Some plays should have a warning label placed on them.
If Next to Normal had one, it would read: "Not recommended for those who have been caregivers for the severely mentally ill, cleaned up after a loved one's suicide or attempt, or have lost a child, as it may be triggering as hell. Also uses strobe lights."
Okay, they warned us about the strobe lights.
Next to Normal is a marvel of writing. I didn't think a Broadway musical could hold water when it is a story in microcosm: there is nothing going on in the story outside this small family and its trials. I generally tend to think of musicals as something bigger, on the scale of a revolution or operatic murder. The story of a bipolar housewife and her struggles to achieve sanity seem pretty small.
But Next to Normal draws you in from the beginning with strong music and a wry humor that gives you a sense of empathy that you might not otherwise achieve. It wrenches at your heart, whether or not you've experienced the issues on the warning label. And if you haven't, it just might teach you a thing or two.
For those who have made it out the other side, it honestly might be cathartic - someone gets it at last! But for those still dealing with such traumas, it really might be triggering, so I'm only half-kidding about the warning label.
There are moments of extreme creepiness, moments of honest and raw emotion, and moments that will make you giggle. Not, I'm afraid, the ending, unless you were one of the idiotic drunken people in the next box at the Fox Theater. You, the ones who laughed at moments as intense as Schindler's List? Yes, during the Friday night show. I'm talking to you. I'm the one who was in the stage-right box with my friend who scored the super-deluxe tickets, the one who turned around and glared at you to shut the hell up. I expect such behavior from teenagers at the movie theater, not people whose companies paid $30,000 a year for a box at the Fox.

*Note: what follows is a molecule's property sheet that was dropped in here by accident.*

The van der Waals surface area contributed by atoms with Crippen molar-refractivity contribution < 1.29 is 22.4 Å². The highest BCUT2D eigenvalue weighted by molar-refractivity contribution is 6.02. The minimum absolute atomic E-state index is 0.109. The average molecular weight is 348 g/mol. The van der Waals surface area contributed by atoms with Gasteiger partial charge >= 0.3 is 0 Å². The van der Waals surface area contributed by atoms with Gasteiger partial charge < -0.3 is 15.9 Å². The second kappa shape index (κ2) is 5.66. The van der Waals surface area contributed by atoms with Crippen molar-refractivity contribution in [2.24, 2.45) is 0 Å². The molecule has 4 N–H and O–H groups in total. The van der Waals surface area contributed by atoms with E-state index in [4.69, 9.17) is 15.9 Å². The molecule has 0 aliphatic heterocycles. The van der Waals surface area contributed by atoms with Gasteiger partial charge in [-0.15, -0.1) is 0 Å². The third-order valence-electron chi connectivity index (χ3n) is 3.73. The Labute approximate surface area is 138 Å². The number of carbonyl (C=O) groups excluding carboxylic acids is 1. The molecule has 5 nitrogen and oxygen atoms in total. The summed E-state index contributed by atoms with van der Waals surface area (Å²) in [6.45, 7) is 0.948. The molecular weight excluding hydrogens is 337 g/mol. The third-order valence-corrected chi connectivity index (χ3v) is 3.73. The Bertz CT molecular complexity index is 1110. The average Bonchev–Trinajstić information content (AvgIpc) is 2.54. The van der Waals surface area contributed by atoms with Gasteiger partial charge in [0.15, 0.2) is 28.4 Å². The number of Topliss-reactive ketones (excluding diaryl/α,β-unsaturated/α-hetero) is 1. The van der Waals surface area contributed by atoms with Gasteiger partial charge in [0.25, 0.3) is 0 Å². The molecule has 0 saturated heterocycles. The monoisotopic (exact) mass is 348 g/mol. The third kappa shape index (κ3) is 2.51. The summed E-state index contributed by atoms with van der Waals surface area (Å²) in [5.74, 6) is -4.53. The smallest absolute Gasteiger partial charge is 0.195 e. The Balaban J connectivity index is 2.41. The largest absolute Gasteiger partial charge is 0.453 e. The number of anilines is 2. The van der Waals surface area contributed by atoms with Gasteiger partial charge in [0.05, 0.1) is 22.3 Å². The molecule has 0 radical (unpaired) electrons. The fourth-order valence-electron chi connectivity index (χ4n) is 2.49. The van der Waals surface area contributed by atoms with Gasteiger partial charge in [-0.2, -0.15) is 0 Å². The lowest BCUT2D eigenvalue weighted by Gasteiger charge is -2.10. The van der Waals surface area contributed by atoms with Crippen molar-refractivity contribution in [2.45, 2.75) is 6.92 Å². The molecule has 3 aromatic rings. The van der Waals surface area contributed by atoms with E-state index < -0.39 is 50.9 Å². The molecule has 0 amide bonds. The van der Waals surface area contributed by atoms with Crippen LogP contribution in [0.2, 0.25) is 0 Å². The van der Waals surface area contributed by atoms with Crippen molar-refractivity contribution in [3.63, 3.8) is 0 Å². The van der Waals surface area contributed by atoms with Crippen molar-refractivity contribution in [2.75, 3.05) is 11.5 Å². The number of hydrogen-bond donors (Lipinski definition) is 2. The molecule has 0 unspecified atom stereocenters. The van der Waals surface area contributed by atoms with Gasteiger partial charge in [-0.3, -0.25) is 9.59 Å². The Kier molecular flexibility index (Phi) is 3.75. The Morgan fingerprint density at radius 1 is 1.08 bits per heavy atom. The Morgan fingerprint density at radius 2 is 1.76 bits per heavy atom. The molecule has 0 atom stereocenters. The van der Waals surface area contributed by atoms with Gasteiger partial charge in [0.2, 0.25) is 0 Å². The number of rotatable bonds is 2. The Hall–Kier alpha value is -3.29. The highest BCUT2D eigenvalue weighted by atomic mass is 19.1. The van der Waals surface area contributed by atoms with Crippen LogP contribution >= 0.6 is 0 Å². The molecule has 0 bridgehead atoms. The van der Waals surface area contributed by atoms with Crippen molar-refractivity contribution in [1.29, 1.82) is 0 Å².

(P.S. I could get used to this Fox Club stuff. Gated-community parking, a private entrance, a personal waiter to bring you fancy drinks? I felt like the aristocracy looking down at the groundlings. Usually I'm standing in line for the unsold limited-vision seats in the nosebleed section.)
Drunken idiots aside, I found Next to Normal to be an emotional rollercoaster and one of the few plays in which I truly did not know how it would end. We were a tad dismayed when we arrived and discovered that the lead character would be played by her understudy, Pearl Sun. I don't know how good the regular lead is, but Sun absolutely blew me away, both with her voice and her acting. When a woman weeps onstage, very few weep with her. But Sun wrenched the tears from the audience, and her standing ovation was well-deserved.
My companion remarked that none of the songs were really stand-out sing-in-the-shower numbers that you take home with you, and this is true. Next to Normal is less of a traditional musical and more of an opera in that regard, where little is spoken and most is sung, with one song blending into another seamlessly without the cue lines that tend to indicate, "Time for another number!"
It also has some surprises, one of which is only one-third of the way through the first act. Just as nothing is normal in the Goodman house, nothing is quite as it seems. I find I want to go see it again if only to pick up on the clues I might have missed.
Next to Normal won the 2010 Pulitzer Prize for drama even though it was not nominated by the gatekeeping committee. While snubbed by the Tonys - it lost to Billy Elliot, which at least is better than losing to Shrek - it keeps gathering steam from audiences who don't want to check their brains at the door and aren't afraid to face some of the dark corners of the human psyche. Whether or not you're a fan of the song-and-dance musical, I strongly recommend seeing Next to Normal while you still can. It runs through April 24 at the Fox Theater in St. Louis.
Just mind those warning labels.